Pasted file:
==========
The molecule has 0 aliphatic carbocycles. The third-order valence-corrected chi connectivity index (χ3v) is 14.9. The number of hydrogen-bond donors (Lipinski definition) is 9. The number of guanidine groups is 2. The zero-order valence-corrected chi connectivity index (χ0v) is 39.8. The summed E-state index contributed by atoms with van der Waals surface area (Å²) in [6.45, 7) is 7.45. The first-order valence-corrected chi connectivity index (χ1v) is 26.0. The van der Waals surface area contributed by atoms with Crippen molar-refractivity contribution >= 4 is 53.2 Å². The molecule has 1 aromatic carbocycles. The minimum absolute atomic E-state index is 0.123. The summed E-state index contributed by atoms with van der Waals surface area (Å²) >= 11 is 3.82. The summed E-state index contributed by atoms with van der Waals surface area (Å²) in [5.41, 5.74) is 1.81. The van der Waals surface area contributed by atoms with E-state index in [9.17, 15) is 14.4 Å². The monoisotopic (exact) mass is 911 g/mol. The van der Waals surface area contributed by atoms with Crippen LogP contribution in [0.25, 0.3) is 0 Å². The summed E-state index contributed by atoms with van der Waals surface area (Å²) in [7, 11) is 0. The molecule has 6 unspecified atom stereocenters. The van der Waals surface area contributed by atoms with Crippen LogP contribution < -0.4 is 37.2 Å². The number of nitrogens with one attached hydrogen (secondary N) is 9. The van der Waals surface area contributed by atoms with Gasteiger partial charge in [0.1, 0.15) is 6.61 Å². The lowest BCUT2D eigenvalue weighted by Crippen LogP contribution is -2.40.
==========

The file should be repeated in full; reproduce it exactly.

The molecule has 0 aliphatic carbocycles. The third-order valence-corrected chi connectivity index (χ3v) is 14.9. The number of hydrogen-bond donors (Lipinski definition) is 9. The number of guanidine groups is 2. The zero-order valence-corrected chi connectivity index (χ0v) is 39.8. The summed E-state index contributed by atoms with van der Waals surface area (Å²) in [6.45, 7) is 7.45. The first-order valence-corrected chi connectivity index (χ1v) is 26.0. The van der Waals surface area contributed by atoms with Crippen molar-refractivity contribution >= 4 is 53.2 Å². The molecule has 1 aromatic carbocycles. The minimum absolute atomic E-state index is 0.123. The summed E-state index contributed by atoms with van der Waals surface area (Å²) >= 11 is 3.82. The summed E-state index contributed by atoms with van der Waals surface area (Å²) in [5.41, 5.74) is 1.81. The van der Waals surface area contributed by atoms with E-state index in [9.17, 15) is 14.4 Å². The monoisotopic (exact) mass is 911 g/mol. The van der Waals surface area contributed by atoms with Crippen LogP contribution in [0.25, 0.3) is 0 Å². The summed E-state index contributed by atoms with van der Waals surface area (Å²) in [7, 11) is 0. The molecule has 6 unspecified atom stereocenters. The van der Waals surface area contributed by atoms with Crippen LogP contribution < -0.4 is 37.2 Å². The number of nitrogens with one attached hydrogen (secondary N) is 9. The van der Waals surface area contributed by atoms with Gasteiger partial charge in [0.1, 0.15) is 6.61 Å². The lowest BCUT2D eigenvalue weighted by Crippen LogP contribution is -2.40.